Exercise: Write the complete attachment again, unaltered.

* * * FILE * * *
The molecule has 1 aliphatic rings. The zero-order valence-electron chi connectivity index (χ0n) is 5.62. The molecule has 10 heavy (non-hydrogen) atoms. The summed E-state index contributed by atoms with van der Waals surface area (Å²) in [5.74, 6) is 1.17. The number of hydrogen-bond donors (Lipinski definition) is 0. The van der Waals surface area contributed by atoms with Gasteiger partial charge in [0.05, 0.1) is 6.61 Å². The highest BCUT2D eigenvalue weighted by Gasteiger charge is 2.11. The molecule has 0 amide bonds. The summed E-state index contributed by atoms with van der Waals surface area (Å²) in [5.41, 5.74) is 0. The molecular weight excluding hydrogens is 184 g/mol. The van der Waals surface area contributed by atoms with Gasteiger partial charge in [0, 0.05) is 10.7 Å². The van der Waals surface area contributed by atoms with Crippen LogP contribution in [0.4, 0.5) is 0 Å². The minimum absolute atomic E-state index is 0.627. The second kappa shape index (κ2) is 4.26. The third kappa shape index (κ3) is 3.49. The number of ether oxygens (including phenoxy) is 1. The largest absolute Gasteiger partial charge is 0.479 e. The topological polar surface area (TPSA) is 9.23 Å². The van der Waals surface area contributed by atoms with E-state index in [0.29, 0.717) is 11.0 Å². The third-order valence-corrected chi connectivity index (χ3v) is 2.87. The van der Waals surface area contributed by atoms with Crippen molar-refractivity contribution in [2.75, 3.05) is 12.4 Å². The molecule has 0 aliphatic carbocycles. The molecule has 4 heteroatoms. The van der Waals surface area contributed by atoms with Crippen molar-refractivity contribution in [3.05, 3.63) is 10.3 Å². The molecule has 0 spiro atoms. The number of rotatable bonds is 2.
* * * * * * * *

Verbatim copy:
The molecule has 1 aliphatic rings. The zero-order valence-electron chi connectivity index (χ0n) is 5.62. The molecule has 10 heavy (non-hydrogen) atoms. The summed E-state index contributed by atoms with van der Waals surface area (Å²) in [5.74, 6) is 1.17. The number of hydrogen-bond donors (Lipinski definition) is 0. The van der Waals surface area contributed by atoms with Gasteiger partial charge in [0.05, 0.1) is 6.61 Å². The highest BCUT2D eigenvalue weighted by Gasteiger charge is 2.11. The molecule has 0 amide bonds. The summed E-state index contributed by atoms with van der Waals surface area (Å²) in [5.41, 5.74) is 0. The molecular weight excluding hydrogens is 184 g/mol. The van der Waals surface area contributed by atoms with Gasteiger partial charge in [0, 0.05) is 10.7 Å². The van der Waals surface area contributed by atoms with Crippen LogP contribution in [0.4, 0.5) is 0 Å². The minimum absolute atomic E-state index is 0.627. The second kappa shape index (κ2) is 4.26. The third kappa shape index (κ3) is 3.49. The number of ether oxygens (including phenoxy) is 1. The largest absolute Gasteiger partial charge is 0.479 e. The topological polar surface area (TPSA) is 9.23 Å². The van der Waals surface area contributed by atoms with E-state index in [0.29, 0.717) is 11.0 Å². The third-order valence-corrected chi connectivity index (χ3v) is 2.87. The van der Waals surface area contributed by atoms with Crippen molar-refractivity contribution in [2.75, 3.05) is 12.4 Å². The molecule has 0 aliphatic carbocycles. The molecule has 4 heteroatoms. The van der Waals surface area contributed by atoms with Crippen molar-refractivity contribution in [3.05, 3.63) is 10.3 Å². The molecule has 0 spiro atoms. The number of rotatable bonds is 2.